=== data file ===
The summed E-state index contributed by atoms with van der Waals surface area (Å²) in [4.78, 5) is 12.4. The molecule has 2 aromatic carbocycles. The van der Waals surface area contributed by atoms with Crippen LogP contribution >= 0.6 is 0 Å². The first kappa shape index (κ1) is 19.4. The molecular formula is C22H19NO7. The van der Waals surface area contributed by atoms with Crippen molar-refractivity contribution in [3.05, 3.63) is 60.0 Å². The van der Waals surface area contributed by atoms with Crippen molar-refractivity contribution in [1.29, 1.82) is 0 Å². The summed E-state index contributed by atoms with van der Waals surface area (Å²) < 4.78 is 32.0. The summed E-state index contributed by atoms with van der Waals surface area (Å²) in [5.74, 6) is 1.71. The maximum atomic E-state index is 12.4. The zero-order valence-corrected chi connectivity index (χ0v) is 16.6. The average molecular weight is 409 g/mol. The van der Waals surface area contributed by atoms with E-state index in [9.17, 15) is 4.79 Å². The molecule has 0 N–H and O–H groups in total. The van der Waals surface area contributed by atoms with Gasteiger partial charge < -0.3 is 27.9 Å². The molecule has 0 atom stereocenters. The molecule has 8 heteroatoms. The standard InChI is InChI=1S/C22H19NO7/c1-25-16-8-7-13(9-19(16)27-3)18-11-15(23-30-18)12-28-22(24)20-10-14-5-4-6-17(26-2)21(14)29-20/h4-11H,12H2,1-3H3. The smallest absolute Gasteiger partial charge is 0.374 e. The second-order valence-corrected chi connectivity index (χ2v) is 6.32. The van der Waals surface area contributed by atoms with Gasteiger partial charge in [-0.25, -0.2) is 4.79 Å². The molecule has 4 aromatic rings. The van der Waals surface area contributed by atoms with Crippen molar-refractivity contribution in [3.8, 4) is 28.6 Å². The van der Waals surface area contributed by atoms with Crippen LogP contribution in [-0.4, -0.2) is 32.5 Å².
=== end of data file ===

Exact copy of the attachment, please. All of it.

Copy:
The summed E-state index contributed by atoms with van der Waals surface area (Å²) in [4.78, 5) is 12.4. The molecule has 2 aromatic carbocycles. The van der Waals surface area contributed by atoms with Crippen LogP contribution >= 0.6 is 0 Å². The first kappa shape index (κ1) is 19.4. The molecular formula is C22H19NO7. The van der Waals surface area contributed by atoms with Crippen molar-refractivity contribution in [3.05, 3.63) is 60.0 Å². The van der Waals surface area contributed by atoms with Crippen molar-refractivity contribution in [1.29, 1.82) is 0 Å². The summed E-state index contributed by atoms with van der Waals surface area (Å²) < 4.78 is 32.0. The summed E-state index contributed by atoms with van der Waals surface area (Å²) in [5.74, 6) is 1.71. The maximum atomic E-state index is 12.4. The zero-order valence-corrected chi connectivity index (χ0v) is 16.6. The average molecular weight is 409 g/mol. The van der Waals surface area contributed by atoms with E-state index in [9.17, 15) is 4.79 Å². The molecule has 0 N–H and O–H groups in total. The van der Waals surface area contributed by atoms with Gasteiger partial charge < -0.3 is 27.9 Å². The molecule has 0 atom stereocenters. The molecule has 8 heteroatoms. The standard InChI is InChI=1S/C22H19NO7/c1-25-16-8-7-13(9-19(16)27-3)18-11-15(23-30-18)12-28-22(24)20-10-14-5-4-6-17(26-2)21(14)29-20/h4-11H,12H2,1-3H3. The smallest absolute Gasteiger partial charge is 0.374 e. The second-order valence-corrected chi connectivity index (χ2v) is 6.32. The van der Waals surface area contributed by atoms with Gasteiger partial charge in [-0.25, -0.2) is 4.79 Å². The molecule has 4 aromatic rings. The van der Waals surface area contributed by atoms with Crippen molar-refractivity contribution in [3.8, 4) is 28.6 Å². The van der Waals surface area contributed by atoms with Crippen LogP contribution in [-0.4, -0.2) is 32.5 Å².